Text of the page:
On this day in 1978, Gerry Rafferty, once of Stealers Wheel, saw his debut as a solo artist – City to City – knock Saturday Night Fever off the top of the Billboard 200 album chart in the US. It had been there for an outrageous six months (from 21 January 1978, it would spend 120 weeks in the chart in all).
If that’s not a good enough reason to give thanks to Gerry Rafferty without delay, I don’t know what is. (Although without Saturday Night Fever we would never have had that amusing dance scene in Airplane!, amongst other things, so I guess it wasn’t all that bad and that Disco had its good points.)
This song is on that album, which you all know and features the impeccable saxophone work of Raphael Ravenscroft, who toured with David on his first solo tour in 1984: ‘Baker Street’. What a tune it is.
As it got me thinking of and searching for other albums that had been in the charts for months on end, if not years (18.5 in the case of Dark Side of the Moon and Billboard’s Top Pop Catalog Albums chart, but you all knew that), I found this splendid page bursting from top to bottom with facts and stats pertaining to the UK’s far less complicated album chart (singular), and thought it worth presenting to you along with a penny for your thoughts.
(No pennies will be paid for noticing that Saturday Night Fever does not feature until #54. According to Recording Industry Association of America figures, it’s the USA’s 23rd biggest-seller and the second highest-selling soundtrack album of all-time – behind The Bodyguard.)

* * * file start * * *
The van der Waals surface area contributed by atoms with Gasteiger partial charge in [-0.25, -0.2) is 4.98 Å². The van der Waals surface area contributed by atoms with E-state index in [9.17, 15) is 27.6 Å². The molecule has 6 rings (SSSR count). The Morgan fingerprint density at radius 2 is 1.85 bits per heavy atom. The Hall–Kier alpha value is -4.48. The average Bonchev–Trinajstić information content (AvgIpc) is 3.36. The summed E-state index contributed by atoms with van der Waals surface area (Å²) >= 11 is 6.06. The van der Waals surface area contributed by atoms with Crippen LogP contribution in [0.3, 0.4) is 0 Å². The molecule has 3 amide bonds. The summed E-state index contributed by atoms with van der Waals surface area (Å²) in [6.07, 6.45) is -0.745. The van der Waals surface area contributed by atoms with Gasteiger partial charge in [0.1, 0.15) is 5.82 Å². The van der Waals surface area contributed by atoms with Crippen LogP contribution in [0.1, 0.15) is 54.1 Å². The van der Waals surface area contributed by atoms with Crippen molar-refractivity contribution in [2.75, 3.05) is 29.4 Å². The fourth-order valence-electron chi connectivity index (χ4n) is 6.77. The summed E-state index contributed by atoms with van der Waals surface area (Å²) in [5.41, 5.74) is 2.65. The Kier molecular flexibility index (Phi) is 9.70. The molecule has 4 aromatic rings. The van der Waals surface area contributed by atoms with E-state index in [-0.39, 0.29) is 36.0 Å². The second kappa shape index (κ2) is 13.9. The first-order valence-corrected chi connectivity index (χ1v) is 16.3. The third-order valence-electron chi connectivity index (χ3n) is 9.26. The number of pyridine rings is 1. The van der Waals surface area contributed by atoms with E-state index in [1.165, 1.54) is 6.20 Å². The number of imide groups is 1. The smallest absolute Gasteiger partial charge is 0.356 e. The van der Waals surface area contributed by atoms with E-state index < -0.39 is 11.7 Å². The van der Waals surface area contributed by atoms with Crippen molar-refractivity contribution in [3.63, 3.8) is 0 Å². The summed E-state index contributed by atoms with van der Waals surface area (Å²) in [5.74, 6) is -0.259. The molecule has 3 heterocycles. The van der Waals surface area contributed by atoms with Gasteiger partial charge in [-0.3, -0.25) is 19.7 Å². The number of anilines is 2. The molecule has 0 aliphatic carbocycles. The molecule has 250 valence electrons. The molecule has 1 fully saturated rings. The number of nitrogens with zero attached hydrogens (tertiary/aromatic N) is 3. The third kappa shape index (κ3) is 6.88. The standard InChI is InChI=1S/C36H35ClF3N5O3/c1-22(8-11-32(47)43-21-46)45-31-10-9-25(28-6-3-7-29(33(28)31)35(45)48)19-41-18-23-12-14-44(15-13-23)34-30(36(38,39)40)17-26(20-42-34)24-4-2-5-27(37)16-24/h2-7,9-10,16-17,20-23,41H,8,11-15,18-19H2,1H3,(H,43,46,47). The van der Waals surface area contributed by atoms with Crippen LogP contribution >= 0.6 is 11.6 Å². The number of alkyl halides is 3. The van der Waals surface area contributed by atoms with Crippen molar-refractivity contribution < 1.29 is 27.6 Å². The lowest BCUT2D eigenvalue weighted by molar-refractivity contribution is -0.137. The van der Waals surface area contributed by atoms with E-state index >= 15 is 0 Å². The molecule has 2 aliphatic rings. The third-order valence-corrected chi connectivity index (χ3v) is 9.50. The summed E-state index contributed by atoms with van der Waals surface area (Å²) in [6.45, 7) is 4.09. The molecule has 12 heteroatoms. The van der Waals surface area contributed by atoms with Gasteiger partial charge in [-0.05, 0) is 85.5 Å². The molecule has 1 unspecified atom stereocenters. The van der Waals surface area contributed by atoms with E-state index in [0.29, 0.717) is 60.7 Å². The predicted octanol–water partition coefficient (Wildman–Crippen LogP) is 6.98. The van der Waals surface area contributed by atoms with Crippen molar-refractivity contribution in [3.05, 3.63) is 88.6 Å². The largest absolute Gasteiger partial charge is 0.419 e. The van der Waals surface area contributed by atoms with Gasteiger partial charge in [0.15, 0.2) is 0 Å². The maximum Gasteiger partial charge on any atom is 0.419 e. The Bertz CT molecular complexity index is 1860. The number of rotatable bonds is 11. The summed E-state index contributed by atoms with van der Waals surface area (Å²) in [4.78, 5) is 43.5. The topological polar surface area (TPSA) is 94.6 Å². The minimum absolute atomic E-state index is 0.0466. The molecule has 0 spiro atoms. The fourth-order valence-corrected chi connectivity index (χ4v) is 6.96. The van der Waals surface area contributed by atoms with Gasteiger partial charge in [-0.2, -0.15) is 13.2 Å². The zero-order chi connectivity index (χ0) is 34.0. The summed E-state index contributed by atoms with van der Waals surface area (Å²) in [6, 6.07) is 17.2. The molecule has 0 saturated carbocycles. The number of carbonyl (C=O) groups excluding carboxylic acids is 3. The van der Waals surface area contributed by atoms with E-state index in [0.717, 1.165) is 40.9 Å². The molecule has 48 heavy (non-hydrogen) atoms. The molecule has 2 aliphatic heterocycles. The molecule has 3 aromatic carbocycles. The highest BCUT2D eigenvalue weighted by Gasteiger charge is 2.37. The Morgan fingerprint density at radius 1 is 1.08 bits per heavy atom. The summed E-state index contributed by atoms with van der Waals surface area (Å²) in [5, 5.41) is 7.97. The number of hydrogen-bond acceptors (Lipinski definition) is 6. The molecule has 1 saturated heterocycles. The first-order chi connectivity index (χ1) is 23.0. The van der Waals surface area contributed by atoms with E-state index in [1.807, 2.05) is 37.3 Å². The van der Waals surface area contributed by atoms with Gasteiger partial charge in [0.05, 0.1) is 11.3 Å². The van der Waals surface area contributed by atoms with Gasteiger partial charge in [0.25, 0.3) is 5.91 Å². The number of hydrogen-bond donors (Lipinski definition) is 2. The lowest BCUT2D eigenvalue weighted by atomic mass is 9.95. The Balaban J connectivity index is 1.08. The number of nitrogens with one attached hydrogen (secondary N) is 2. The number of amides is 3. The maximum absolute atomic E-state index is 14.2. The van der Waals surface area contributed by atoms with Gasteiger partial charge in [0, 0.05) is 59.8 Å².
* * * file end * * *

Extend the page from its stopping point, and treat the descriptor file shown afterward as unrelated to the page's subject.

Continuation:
Of these, please feel free to express your likes, hates, don’t minds, favourite tracks, most highly-regarded live acts… Whatever it is, let’s hear all about it.
What is of greatest interest to me at the time of writing, however, is how many of the UK’s Top 20 you have in your collection (I refer you to my second hyperlink, here it is again); I’ve got nine. Of the 43 others that have sold over two million copies in the UK, listed immediately below the Top 20 and minus the cover art, I have a meagre 14, making a dismal total of 23 out of 63.
Take another look at the full 63 and tell me which do you think is more respectable: to have a high number or a low number? And if you’d care to hazard a guess as to which albums your fellow bloggers possess and confirm which you also have where speculation has taken place, we’ll make a game of it and that game will be called ‘Snap’. (Again, no pennies will be involved.)
Everything below ‘Best-Selling Albums of All Time’ is, obviously, fair game for future blog content, but is certainly worth skimming over if the above suggestions do nothing for you. Lots to talk about, there.
Can’t be bothered to type, yet bored enough to allow yourself to be distracted by music quiz merriment? Take this and try to identify America’s 30 best-selling albums and artists in 11 minutes. Your scores, please.
The chatroom will be open tomorrow, from 3pm (UK), should any stray thoughts need an alternative place in which to casually spill. See you there.